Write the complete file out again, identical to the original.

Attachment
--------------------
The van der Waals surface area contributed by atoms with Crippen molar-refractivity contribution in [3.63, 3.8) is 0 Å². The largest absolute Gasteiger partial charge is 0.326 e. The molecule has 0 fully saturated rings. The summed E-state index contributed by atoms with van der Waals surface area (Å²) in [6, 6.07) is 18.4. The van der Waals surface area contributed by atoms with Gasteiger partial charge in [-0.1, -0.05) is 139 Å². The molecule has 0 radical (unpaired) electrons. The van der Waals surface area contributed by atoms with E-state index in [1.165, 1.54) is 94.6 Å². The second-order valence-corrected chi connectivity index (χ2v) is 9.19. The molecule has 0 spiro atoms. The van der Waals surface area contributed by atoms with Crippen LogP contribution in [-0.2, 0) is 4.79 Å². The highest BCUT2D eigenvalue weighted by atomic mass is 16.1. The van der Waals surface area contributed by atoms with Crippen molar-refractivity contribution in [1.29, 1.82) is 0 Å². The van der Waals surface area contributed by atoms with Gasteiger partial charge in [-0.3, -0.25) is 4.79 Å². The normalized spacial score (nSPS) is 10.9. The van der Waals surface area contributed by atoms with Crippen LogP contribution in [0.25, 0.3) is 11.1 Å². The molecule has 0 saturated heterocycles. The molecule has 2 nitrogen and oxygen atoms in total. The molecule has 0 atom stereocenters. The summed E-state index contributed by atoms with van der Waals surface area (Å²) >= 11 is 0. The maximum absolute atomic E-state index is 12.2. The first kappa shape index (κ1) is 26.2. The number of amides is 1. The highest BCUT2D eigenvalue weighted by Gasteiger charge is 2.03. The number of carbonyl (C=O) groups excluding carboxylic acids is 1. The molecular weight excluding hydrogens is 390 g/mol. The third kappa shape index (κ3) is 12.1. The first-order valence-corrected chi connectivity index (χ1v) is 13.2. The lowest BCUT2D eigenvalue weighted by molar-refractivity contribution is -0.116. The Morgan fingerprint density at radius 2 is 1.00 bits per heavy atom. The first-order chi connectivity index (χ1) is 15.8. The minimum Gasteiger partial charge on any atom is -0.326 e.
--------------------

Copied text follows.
The van der Waals surface area contributed by atoms with Crippen molar-refractivity contribution in [3.63, 3.8) is 0 Å². The largest absolute Gasteiger partial charge is 0.326 e. The molecule has 0 fully saturated rings. The summed E-state index contributed by atoms with van der Waals surface area (Å²) in [6, 6.07) is 18.4. The van der Waals surface area contributed by atoms with Gasteiger partial charge in [-0.1, -0.05) is 139 Å². The molecule has 0 radical (unpaired) electrons. The van der Waals surface area contributed by atoms with E-state index in [1.165, 1.54) is 94.6 Å². The second-order valence-corrected chi connectivity index (χ2v) is 9.19. The molecule has 0 spiro atoms. The van der Waals surface area contributed by atoms with Crippen LogP contribution in [-0.2, 0) is 4.79 Å². The highest BCUT2D eigenvalue weighted by atomic mass is 16.1. The van der Waals surface area contributed by atoms with Crippen molar-refractivity contribution in [1.29, 1.82) is 0 Å². The van der Waals surface area contributed by atoms with Gasteiger partial charge in [-0.3, -0.25) is 4.79 Å². The normalized spacial score (nSPS) is 10.9. The van der Waals surface area contributed by atoms with Crippen LogP contribution in [0.25, 0.3) is 11.1 Å². The molecule has 0 saturated heterocycles. The molecule has 2 nitrogen and oxygen atoms in total. The molecule has 0 atom stereocenters. The summed E-state index contributed by atoms with van der Waals surface area (Å²) >= 11 is 0. The maximum absolute atomic E-state index is 12.2. The first kappa shape index (κ1) is 26.2. The number of amides is 1. The highest BCUT2D eigenvalue weighted by Gasteiger charge is 2.03. The number of carbonyl (C=O) groups excluding carboxylic acids is 1. The molecular weight excluding hydrogens is 390 g/mol. The third kappa shape index (κ3) is 12.1. The first-order valence-corrected chi connectivity index (χ1v) is 13.2. The lowest BCUT2D eigenvalue weighted by molar-refractivity contribution is -0.116. The Morgan fingerprint density at radius 2 is 1.00 bits per heavy atom. The first-order chi connectivity index (χ1) is 15.8. The minimum Gasteiger partial charge on any atom is -0.326 e.